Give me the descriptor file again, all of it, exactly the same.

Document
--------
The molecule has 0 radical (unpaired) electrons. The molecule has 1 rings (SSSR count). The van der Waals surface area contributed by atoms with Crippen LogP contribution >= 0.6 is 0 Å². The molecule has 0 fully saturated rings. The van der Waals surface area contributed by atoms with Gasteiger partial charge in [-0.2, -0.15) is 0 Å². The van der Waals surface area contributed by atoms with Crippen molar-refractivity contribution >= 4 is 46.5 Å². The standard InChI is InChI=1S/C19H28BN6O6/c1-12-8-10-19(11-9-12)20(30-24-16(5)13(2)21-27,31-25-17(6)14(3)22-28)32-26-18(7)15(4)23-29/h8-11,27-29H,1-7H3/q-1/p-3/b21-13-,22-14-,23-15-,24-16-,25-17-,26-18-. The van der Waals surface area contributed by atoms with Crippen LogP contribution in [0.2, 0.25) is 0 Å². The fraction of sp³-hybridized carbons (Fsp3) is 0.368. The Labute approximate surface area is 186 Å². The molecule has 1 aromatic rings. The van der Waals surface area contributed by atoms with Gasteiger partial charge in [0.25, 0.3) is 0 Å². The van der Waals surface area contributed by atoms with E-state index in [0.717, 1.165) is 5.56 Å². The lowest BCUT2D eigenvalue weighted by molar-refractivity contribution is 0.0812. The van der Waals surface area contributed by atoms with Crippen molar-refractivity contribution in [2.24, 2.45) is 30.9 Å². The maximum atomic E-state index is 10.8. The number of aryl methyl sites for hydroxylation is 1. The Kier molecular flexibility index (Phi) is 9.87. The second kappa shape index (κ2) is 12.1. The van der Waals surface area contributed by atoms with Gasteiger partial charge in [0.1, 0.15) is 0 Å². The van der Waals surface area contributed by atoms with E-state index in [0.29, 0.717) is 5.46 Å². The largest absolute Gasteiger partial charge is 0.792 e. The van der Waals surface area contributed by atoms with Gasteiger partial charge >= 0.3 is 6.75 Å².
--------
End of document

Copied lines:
The molecule has 0 radical (unpaired) electrons. The molecule has 1 rings (SSSR count). The van der Waals surface area contributed by atoms with Crippen LogP contribution >= 0.6 is 0 Å². The molecule has 0 fully saturated rings. The van der Waals surface area contributed by atoms with Gasteiger partial charge in [-0.2, -0.15) is 0 Å². The van der Waals surface area contributed by atoms with Crippen molar-refractivity contribution >= 4 is 46.5 Å². The standard InChI is InChI=1S/C19H28BN6O6/c1-12-8-10-19(11-9-12)20(30-24-16(5)13(2)21-27,31-25-17(6)14(3)22-28)32-26-18(7)15(4)23-29/h8-11,27-29H,1-7H3/q-1/p-3/b21-13-,22-14-,23-15-,24-16-,25-17-,26-18-. The van der Waals surface area contributed by atoms with Crippen LogP contribution in [0.2, 0.25) is 0 Å². The fraction of sp³-hybridized carbons (Fsp3) is 0.368. The Labute approximate surface area is 186 Å². The molecule has 1 aromatic rings. The van der Waals surface area contributed by atoms with Gasteiger partial charge in [0.25, 0.3) is 0 Å². The van der Waals surface area contributed by atoms with E-state index in [0.717, 1.165) is 5.56 Å². The lowest BCUT2D eigenvalue weighted by molar-refractivity contribution is 0.0812. The van der Waals surface area contributed by atoms with Crippen molar-refractivity contribution in [2.24, 2.45) is 30.9 Å². The maximum atomic E-state index is 10.8. The number of aryl methyl sites for hydroxylation is 1. The Kier molecular flexibility index (Phi) is 9.87. The second kappa shape index (κ2) is 12.1. The van der Waals surface area contributed by atoms with Gasteiger partial charge in [0.1, 0.15) is 0 Å². The van der Waals surface area contributed by atoms with E-state index in [0.29, 0.717) is 5.46 Å². The largest absolute Gasteiger partial charge is 0.792 e. The van der Waals surface area contributed by atoms with Gasteiger partial charge >= 0.3 is 6.75 Å².